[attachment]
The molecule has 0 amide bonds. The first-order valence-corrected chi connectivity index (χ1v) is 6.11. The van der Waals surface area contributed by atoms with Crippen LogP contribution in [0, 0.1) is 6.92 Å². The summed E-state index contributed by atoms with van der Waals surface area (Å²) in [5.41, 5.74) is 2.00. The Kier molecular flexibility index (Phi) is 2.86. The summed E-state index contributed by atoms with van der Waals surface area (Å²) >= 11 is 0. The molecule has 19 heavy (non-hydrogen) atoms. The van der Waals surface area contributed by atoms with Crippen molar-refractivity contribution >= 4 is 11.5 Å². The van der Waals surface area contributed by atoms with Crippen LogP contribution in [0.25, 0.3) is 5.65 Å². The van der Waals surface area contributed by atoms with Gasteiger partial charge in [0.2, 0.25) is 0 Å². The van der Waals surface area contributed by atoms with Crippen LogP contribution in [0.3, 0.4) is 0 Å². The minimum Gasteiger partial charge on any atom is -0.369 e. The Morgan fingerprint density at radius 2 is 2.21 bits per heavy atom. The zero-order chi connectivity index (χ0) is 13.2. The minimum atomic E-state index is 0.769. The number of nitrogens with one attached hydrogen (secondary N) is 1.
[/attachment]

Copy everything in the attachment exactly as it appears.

The molecule has 0 amide bonds. The first-order valence-corrected chi connectivity index (χ1v) is 6.11. The van der Waals surface area contributed by atoms with Crippen LogP contribution in [0, 0.1) is 6.92 Å². The summed E-state index contributed by atoms with van der Waals surface area (Å²) in [5.41, 5.74) is 2.00. The Kier molecular flexibility index (Phi) is 2.86. The summed E-state index contributed by atoms with van der Waals surface area (Å²) >= 11 is 0. The molecule has 19 heavy (non-hydrogen) atoms. The van der Waals surface area contributed by atoms with Crippen molar-refractivity contribution >= 4 is 11.5 Å². The van der Waals surface area contributed by atoms with Crippen LogP contribution in [0.25, 0.3) is 5.65 Å². The van der Waals surface area contributed by atoms with Gasteiger partial charge in [0.2, 0.25) is 0 Å². The van der Waals surface area contributed by atoms with Crippen LogP contribution in [0.3, 0.4) is 0 Å². The minimum Gasteiger partial charge on any atom is -0.369 e. The Morgan fingerprint density at radius 2 is 2.21 bits per heavy atom. The zero-order chi connectivity index (χ0) is 13.2. The minimum atomic E-state index is 0.769. The number of nitrogens with one attached hydrogen (secondary N) is 1.